Dierks Bentley - Black
Oh man, where to start. The new record from Dierks Bentley neatly sums up the existential crisis that’s swirling around country music in 2016. Whilst bro-country seems to have been left behind there are still two defined camps: mainstream country radio, and the all encompassing Americana. While more notionally traditional acts like Sturgill Simpson and Kacey Musgraves get barely any airtime on mainstream country radio they’re mainstays of the Americana genre. The lead track from Bentley’s eighth record, Black, is the kind of song that gets played. ‘Somewhere On A Beach’ is a slick, catchy, enjoyable pop song. But that’s what it is pop. Not country.
Still, no-one wants to get stuck in a genre discussion that will run and run. The 40 year old has a certain cachet with the more traditional set after his 2010 bluegrass release, Up On The Ridge, but Black is a long way from there. At face value it’s another thirteen tracks straight out of the Nashville production factory, all MOR drum machines, autotune, and guitar licks. The central concept, tracking the growth of a relationship, plays to the core lyrical content of contemporary country. And that’s the key issue; the thought of listening to another song from a rich, famous, and good looking male singer about pulling women and how hard love is, doesn’t fill the soul with joy. Somehow though Bentley has made a record that’s impossible to dislike too much.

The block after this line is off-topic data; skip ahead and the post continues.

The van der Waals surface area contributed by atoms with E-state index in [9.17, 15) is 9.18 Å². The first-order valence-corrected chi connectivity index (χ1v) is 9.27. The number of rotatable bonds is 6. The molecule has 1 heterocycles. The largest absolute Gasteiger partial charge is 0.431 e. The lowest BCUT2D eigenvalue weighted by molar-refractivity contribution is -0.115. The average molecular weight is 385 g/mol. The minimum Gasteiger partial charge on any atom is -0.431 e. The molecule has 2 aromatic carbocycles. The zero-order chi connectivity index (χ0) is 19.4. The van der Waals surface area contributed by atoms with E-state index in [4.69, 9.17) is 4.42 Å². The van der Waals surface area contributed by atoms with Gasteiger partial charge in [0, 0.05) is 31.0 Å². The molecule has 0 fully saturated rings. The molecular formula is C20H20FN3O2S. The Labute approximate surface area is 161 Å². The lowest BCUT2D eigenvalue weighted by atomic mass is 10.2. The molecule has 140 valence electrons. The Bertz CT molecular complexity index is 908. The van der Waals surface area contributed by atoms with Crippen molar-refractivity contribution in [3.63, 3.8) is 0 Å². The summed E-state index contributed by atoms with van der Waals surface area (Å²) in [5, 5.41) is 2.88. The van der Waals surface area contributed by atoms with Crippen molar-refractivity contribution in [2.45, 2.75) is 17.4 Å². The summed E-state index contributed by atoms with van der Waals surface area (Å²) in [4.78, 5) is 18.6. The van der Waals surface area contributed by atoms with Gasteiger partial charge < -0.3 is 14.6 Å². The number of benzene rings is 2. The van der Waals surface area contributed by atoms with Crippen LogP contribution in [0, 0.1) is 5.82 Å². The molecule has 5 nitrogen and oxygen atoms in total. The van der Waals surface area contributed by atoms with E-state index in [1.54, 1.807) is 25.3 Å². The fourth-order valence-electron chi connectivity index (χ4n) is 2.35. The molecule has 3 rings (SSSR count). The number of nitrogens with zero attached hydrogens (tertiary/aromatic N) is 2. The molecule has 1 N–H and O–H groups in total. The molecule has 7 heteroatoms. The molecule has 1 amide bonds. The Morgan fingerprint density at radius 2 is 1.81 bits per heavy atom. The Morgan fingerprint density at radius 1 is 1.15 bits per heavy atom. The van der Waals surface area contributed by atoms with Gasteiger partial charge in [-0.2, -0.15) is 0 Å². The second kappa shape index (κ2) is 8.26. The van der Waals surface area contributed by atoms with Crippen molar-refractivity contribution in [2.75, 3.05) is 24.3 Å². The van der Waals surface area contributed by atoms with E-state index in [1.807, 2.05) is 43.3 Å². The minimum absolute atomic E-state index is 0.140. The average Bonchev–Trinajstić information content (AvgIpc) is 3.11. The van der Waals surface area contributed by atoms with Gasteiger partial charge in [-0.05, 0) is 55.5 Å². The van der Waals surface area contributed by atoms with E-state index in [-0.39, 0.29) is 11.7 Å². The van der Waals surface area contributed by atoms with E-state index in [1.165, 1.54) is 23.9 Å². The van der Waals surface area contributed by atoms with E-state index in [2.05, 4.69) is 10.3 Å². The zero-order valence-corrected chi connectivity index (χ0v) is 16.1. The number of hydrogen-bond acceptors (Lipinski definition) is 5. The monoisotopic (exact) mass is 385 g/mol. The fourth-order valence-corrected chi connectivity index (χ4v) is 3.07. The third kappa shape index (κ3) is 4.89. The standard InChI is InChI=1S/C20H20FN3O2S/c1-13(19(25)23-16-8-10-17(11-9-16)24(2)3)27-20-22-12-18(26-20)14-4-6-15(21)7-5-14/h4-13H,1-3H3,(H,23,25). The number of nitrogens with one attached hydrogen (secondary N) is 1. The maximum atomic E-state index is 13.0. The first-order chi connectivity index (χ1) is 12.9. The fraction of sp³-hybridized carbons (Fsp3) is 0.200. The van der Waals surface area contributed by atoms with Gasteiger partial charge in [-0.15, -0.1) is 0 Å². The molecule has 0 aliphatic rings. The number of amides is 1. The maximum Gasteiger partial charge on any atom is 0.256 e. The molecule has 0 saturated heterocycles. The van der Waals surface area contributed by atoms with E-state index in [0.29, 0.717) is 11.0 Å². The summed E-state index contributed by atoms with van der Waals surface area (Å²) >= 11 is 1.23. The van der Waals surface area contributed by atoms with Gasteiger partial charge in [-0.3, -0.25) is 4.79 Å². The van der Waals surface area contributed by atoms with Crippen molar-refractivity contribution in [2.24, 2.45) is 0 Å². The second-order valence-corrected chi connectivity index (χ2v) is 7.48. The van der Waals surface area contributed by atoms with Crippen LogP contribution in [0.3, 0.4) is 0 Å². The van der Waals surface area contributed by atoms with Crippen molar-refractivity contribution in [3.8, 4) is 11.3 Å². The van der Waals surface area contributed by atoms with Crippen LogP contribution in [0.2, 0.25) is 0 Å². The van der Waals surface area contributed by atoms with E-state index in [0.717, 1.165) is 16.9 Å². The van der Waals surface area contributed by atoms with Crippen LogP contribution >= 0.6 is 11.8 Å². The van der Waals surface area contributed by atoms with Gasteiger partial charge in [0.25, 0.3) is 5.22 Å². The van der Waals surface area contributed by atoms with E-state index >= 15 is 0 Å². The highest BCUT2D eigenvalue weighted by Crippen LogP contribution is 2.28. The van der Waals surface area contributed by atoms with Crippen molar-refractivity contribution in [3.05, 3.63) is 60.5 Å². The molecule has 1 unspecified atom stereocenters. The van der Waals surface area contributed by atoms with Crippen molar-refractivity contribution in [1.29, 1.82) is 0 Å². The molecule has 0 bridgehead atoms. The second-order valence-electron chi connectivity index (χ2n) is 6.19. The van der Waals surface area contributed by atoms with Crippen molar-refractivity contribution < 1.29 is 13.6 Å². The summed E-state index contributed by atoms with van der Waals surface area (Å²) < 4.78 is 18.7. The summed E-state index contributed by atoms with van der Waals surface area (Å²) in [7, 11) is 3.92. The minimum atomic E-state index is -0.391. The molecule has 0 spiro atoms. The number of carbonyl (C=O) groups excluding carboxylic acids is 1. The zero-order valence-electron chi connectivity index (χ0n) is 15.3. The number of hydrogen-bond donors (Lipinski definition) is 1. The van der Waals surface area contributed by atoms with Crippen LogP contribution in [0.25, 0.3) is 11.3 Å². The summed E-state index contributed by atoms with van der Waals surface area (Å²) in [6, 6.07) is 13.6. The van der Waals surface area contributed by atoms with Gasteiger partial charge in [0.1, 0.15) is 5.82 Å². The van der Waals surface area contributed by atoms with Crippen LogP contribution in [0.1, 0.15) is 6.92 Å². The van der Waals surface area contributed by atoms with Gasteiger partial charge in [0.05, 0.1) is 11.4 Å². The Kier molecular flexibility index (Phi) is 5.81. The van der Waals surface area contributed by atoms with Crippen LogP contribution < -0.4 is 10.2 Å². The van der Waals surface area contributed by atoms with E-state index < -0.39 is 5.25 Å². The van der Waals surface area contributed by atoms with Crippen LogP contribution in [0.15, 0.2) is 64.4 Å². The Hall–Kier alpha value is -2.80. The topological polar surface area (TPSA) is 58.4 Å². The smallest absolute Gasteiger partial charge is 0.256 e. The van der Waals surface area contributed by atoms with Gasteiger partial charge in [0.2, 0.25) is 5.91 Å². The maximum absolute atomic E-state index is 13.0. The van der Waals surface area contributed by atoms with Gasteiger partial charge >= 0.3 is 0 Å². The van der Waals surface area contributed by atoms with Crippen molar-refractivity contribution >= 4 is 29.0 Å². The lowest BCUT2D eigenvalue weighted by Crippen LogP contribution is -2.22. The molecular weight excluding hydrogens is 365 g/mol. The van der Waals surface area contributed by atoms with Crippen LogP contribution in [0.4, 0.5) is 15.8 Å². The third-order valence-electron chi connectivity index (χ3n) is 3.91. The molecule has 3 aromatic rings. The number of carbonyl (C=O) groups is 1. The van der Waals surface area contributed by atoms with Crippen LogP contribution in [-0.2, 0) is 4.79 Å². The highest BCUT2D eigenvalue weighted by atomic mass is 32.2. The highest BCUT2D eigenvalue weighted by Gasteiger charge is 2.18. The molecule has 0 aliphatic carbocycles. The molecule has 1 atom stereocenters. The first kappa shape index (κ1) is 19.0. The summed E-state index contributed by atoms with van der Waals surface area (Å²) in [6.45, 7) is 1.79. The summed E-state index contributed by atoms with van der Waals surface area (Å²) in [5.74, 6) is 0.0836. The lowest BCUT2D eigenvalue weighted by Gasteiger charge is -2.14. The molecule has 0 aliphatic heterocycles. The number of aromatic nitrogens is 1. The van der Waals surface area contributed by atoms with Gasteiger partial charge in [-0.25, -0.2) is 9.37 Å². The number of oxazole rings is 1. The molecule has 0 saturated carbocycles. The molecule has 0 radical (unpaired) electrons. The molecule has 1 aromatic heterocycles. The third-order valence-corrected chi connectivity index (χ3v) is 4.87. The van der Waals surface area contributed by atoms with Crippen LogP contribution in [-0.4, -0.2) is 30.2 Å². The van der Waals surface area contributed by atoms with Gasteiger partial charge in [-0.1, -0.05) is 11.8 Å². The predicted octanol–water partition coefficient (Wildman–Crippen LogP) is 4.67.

Trite lyrics pepper ‘What the Hell Did I Say’ and ‘Pick Up’, while the woozy charm of ‘Somewhere On A Beach’ (surely written as a follow up to ‘Drunk On A Plane’) pulls you in with crazy hooks and melody, whilst simultaneously testing you with its queasy lyrics (She got a body and she's naughty / And she got me like you ain't never got me). Then there’s ‘Different For Girls’ with its dubious gender stereotyping (guys get drunk and shag someone else; girls stay in and cry) legitimised by Elle King’s guest vocals. ‘Mardi Gras’ brightens things up with ‘Trombone Shorty’ bringing the fun, and ‘Why Do I Feel’ has a genuine sense of emotional hurt to it, while ‘Roses And A Time Machine’ is frothy fun.
A difficult record to place then. At face value, and with cursory attention paid to the lyrics it’s good fun, including great melodies and hooks. Listen deeper and there’s more to switch you off. Still, if the mainstream country music of 2016 is your thing then none of this is a surprise.